This is a figure from the 2007 IPCC Assessment Report 4 on atmospheric concentrations of carbon dioxide, methane and nitrous oxide over the last 10,000 years (large panels) and since 1750 (inset panels).

This video provides background information and teaching tips about the history and relevance of phenology and seasonal observations of plants and animals within the context of rural Wisconsin.

Video presents a broad overview of what (NASA) satellites can tell us about how climate change is affecting oceans.

This is an interactive website that provides descriptive information and data related to ten key climate indicators. These climate indicators and related resources show global patterns and data that are intuitive and compelling teaching tools.

This video introduces phytoplankton - the base of the marine food web, the source of half of the oxygen on Earth, and an important remover of CO2 from the atmosphere. The video also explains how satellites are used to monitor phytoplankton and how warming waters and acidification negatively affect phytoplankton.

This video examines the thawing of permafrost due to changes in climate and shows examples of the impacts that warming temperatures have on permafrost in the Arctic, including the release of the greenhouse gas methane. Dramatic results are shown, including sink holes forming on the landscape and beneath buildings, roads, and other infrastructure, causing some communities to relocate.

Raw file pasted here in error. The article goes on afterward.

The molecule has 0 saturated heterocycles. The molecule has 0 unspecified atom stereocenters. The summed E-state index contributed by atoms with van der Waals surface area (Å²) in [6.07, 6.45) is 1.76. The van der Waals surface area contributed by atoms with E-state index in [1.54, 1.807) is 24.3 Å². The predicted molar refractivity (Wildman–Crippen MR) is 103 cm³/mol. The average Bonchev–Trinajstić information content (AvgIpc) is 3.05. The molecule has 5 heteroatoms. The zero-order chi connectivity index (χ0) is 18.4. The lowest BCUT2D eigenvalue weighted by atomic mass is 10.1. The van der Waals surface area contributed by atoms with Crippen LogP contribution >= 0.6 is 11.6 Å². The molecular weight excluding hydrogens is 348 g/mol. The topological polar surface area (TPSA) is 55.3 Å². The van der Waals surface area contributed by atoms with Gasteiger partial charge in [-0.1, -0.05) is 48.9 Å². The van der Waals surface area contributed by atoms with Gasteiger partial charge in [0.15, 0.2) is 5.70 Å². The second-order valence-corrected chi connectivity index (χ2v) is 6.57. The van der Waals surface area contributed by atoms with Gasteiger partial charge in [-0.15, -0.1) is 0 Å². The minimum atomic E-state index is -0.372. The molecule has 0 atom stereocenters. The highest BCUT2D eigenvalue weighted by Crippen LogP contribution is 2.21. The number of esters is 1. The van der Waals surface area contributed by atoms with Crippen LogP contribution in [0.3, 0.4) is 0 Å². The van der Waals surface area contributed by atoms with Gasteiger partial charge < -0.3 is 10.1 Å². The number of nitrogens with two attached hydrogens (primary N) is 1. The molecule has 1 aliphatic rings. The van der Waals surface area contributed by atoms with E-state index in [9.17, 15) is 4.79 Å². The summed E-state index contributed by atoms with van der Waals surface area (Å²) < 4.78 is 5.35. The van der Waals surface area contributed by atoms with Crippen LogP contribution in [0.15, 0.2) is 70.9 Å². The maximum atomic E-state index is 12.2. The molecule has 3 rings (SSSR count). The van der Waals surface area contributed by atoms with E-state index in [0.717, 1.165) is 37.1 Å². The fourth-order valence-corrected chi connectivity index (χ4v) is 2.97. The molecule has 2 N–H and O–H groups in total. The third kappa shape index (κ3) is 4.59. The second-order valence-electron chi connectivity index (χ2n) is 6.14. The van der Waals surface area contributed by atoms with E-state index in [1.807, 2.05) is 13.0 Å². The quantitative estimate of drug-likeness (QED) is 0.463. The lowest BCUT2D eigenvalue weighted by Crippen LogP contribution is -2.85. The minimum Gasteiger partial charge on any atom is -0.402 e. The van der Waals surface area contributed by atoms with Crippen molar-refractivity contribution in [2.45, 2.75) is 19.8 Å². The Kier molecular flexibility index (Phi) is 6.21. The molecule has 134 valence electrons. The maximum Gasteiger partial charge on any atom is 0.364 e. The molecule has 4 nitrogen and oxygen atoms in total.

This simulation allows the user to project CO2 sources and sinks by adjusting the points on a graph and then running the simulation to see projections for the impact on atmospheric CO2 and global temperatures.

A video from the Extreme Ice Survey in which Dr. Tad Pfeffer and photographer Jim Balog discuss the dynamics of the Columbia glacier's retreat in recent years through this time-lapse movie. Key point: glacier size is being reduced not just by glacial melting but due to a shift in glacial dynamics brought on by climate change.

This is a simulation that illustrates how temperature will be affected by global CO2 emission trajectories. It addresses the issue that even if global emissions begin to decrease, the atmospheric concentration of CO2 will continue to increase, resulting in increased global temperatures.

This animated visualization represents a time history of atmospheric carbon dioxide in parts per million (ppm) from 1979 to 2016, and then back in time to 800,000 years before the present.

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